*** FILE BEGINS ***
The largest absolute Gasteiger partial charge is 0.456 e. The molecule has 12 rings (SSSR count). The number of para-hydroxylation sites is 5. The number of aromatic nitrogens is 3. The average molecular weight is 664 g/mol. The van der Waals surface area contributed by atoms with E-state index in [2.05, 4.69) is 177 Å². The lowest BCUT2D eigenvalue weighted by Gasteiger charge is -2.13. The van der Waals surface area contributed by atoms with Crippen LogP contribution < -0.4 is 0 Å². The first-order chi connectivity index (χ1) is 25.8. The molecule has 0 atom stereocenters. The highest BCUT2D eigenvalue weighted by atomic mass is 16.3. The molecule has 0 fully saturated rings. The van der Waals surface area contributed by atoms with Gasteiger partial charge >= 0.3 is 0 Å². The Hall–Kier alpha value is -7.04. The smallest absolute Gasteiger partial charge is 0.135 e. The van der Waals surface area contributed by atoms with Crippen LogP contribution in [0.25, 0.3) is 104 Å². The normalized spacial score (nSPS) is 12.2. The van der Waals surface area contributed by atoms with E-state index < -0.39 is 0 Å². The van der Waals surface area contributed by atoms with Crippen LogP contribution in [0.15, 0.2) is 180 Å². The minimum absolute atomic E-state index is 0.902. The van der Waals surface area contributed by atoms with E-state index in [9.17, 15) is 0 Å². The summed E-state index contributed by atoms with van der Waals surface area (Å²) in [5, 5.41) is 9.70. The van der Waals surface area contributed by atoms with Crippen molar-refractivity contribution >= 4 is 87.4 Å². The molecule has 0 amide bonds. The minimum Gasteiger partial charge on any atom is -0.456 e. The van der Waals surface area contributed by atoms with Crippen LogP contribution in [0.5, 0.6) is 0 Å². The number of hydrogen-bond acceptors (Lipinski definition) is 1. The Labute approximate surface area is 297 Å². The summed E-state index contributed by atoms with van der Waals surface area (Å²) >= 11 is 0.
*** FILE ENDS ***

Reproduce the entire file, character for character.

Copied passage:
The largest absolute Gasteiger partial charge is 0.456 e. The molecule has 12 rings (SSSR count). The number of para-hydroxylation sites is 5. The number of aromatic nitrogens is 3. The average molecular weight is 664 g/mol. The van der Waals surface area contributed by atoms with E-state index in [2.05, 4.69) is 177 Å². The lowest BCUT2D eigenvalue weighted by Gasteiger charge is -2.13. The van der Waals surface area contributed by atoms with Crippen LogP contribution < -0.4 is 0 Å². The first-order chi connectivity index (χ1) is 25.8. The molecule has 0 atom stereocenters. The highest BCUT2D eigenvalue weighted by atomic mass is 16.3. The molecule has 0 fully saturated rings. The van der Waals surface area contributed by atoms with Gasteiger partial charge >= 0.3 is 0 Å². The Hall–Kier alpha value is -7.04. The smallest absolute Gasteiger partial charge is 0.135 e. The van der Waals surface area contributed by atoms with Crippen LogP contribution in [0.25, 0.3) is 104 Å². The normalized spacial score (nSPS) is 12.2. The van der Waals surface area contributed by atoms with E-state index < -0.39 is 0 Å². The van der Waals surface area contributed by atoms with Crippen LogP contribution in [0.15, 0.2) is 180 Å². The minimum absolute atomic E-state index is 0.902. The van der Waals surface area contributed by atoms with E-state index in [9.17, 15) is 0 Å². The summed E-state index contributed by atoms with van der Waals surface area (Å²) in [5, 5.41) is 9.70. The van der Waals surface area contributed by atoms with Crippen molar-refractivity contribution >= 4 is 87.4 Å². The molecule has 0 amide bonds. The minimum Gasteiger partial charge on any atom is -0.456 e. The van der Waals surface area contributed by atoms with Crippen LogP contribution in [0.5, 0.6) is 0 Å². The number of hydrogen-bond acceptors (Lipinski definition) is 1. The Labute approximate surface area is 297 Å². The summed E-state index contributed by atoms with van der Waals surface area (Å²) >= 11 is 0.